In a similar vein, the Tulip v. Turkey tribunal noted similarly that '[t]he question of whether the State has failed to ensure FP&S is one of fact and degree, responsive to the circumstances of the particular case.'45
In sum, when considering the host state's obligation, 'tribunals will likely consider the state's level of development and stability as relevant circumstances in determining whether there has been due diligence.'46 An investor investing in an area with endemic civil strife and poor governance cannot have the same expectation of physical security as one investing in London, New York or Tokyo.47
iv What types of measures are required from the host state?
The nature of measures required of the host state will vary depending on the circumstances giving rise (or threatening to give rise) to the injury. Because this standard requires host states to act with vigilance and due diligence, it also provides these states with a substantial latitude in deciding what actions to take to prevent or repress unlawful and injurious actions. A wide spectrum of measures is available to host states, from 'preventive'48 to 'coercive'49 or 'restorative' measures,50 among others.
IV Scope of Substantive Protections
The scope of FP&S protection remains an open question even today. Specifically, there is a split of opinion as to whether the FP&S standard accords protection to physical security alone, or whether legal security is covered as well. Though some tribunals – for example, those in Siemens v. Argentina, Azurix Corp. v. Argentine Republic, Biwater Gauff (Tanzania) Ltd v. Tanzania and CME v. Czech Republic51 – have been willing to extend the FP&S standard to legal protection, others – for example, those in Gold Reserve v. Venezuela, Saluka v. Czech Republic and AWG v. Argentina – have been reluctant to do so.52 Political and economic volatility frequently impacts a state's legal framework as much as its physical infrastructure, and therefore it is expected that more arbitral decisions addressing this issue will become available in the near future.
Once one of the lesser-developed standards of international investment law, FP&S has now become a hallmark of that law. As this investment protection gains greater recognition, it also opens new horizons. For example, historically, FP&S has been viewed as a standard providing for exclusively physical protection to foreign investment, but nowadays many tribunals hold that it also promises legal protection. Though it remains to be seen whether, going forward, the already-broad purview of the FP&S protection will be expanded even further, the authors posit that the standard has the potential to assume an even more prominent role in investment law. Cyberattacks, environmental pollution and health crises threaten modern life and investments. The FP&S standard has the capacity to address many of these threats.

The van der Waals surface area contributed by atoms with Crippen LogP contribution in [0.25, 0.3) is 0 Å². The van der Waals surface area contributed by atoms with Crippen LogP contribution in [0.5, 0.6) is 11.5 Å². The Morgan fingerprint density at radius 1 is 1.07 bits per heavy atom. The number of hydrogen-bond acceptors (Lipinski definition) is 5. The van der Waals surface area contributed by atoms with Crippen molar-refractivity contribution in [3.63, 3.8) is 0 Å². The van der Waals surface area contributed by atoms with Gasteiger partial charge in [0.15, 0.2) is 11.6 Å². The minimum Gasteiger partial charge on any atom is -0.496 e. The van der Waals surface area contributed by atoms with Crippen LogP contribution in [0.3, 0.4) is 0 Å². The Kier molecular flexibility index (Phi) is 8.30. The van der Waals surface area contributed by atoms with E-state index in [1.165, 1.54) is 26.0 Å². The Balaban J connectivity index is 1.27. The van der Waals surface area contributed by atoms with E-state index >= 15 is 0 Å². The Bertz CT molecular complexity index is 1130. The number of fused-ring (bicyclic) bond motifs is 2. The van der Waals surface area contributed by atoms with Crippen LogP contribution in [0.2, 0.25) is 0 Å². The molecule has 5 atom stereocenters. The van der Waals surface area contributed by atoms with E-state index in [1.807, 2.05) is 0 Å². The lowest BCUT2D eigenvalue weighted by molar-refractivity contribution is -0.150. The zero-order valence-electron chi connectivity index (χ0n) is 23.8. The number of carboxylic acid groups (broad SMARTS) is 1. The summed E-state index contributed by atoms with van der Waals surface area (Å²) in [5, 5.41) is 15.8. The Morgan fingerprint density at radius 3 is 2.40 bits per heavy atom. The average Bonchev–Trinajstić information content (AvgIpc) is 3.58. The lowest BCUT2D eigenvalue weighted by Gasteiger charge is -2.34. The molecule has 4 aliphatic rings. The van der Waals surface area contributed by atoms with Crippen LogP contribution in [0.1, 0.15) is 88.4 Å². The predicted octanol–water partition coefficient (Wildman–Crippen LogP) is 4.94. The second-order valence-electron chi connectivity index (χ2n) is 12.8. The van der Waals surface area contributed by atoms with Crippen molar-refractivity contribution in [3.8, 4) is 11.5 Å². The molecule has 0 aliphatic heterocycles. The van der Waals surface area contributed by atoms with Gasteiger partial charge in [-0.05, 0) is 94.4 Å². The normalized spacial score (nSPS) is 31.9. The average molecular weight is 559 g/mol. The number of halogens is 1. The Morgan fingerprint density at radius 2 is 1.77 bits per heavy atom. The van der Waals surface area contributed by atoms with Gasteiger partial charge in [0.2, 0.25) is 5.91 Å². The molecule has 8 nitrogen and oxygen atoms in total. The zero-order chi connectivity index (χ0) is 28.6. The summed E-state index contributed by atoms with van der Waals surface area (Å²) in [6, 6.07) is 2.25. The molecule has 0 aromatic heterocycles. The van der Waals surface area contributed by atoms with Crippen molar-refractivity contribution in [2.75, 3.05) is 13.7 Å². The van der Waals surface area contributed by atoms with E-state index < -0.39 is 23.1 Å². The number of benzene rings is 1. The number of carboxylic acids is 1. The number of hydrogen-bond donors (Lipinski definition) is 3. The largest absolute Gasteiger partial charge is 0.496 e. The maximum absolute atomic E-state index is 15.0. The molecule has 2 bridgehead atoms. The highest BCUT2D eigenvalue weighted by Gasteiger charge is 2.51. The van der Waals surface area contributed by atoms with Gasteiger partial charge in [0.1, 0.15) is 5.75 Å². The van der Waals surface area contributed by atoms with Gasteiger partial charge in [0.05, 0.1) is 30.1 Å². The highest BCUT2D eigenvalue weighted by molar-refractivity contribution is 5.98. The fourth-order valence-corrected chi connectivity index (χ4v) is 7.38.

1 Ulyana Bardyn is a senior managing associate and Levon Golendukhin is a managing associate at Dentons US LLP.
2 Merryl Lawry-White, 'International Investment Arbitration in a Jus Post Bellum Framework', 16 J. World Inv. & Trade 633 (2015), page 647.
3 Riccardo Pisillo-Mazzeschi, 'The Due Diligence Rule and the Nature of the International Responsibility of States,' 35 German Yearbook of International Law 9 (1992), page 22.
5 Biwater Gauff (Tanzania) Ltd. v. United Republic of Tanzania, ICSID Case No. ARB/05/22, Award, (22 July 2008), paragraph 730.
6 Frontier Petroleum Services Ltd. v. Czech Republic, UNCITRAL, Final Award (12 November 2010), paragraph 261 ('[T]he host state is under an obligation to take active measures to protect the investment from adverse effects that stem from private parties or from the host state and its organs.').
7 Eureko B.V. v. Republic of Poland, Partial Award (19 August 2005).
8 id., paragraph 237. See also below for a discussion of attribution of conduct of state officials and other individuals and entities.
9 id., paragraph 236. The Eureko tribunal, however, noted that a repetition of such harassment at the hands of state officials could establish a failure on the part of the state to prevent undue interference with the investment by state representatives. id., paragraph 237.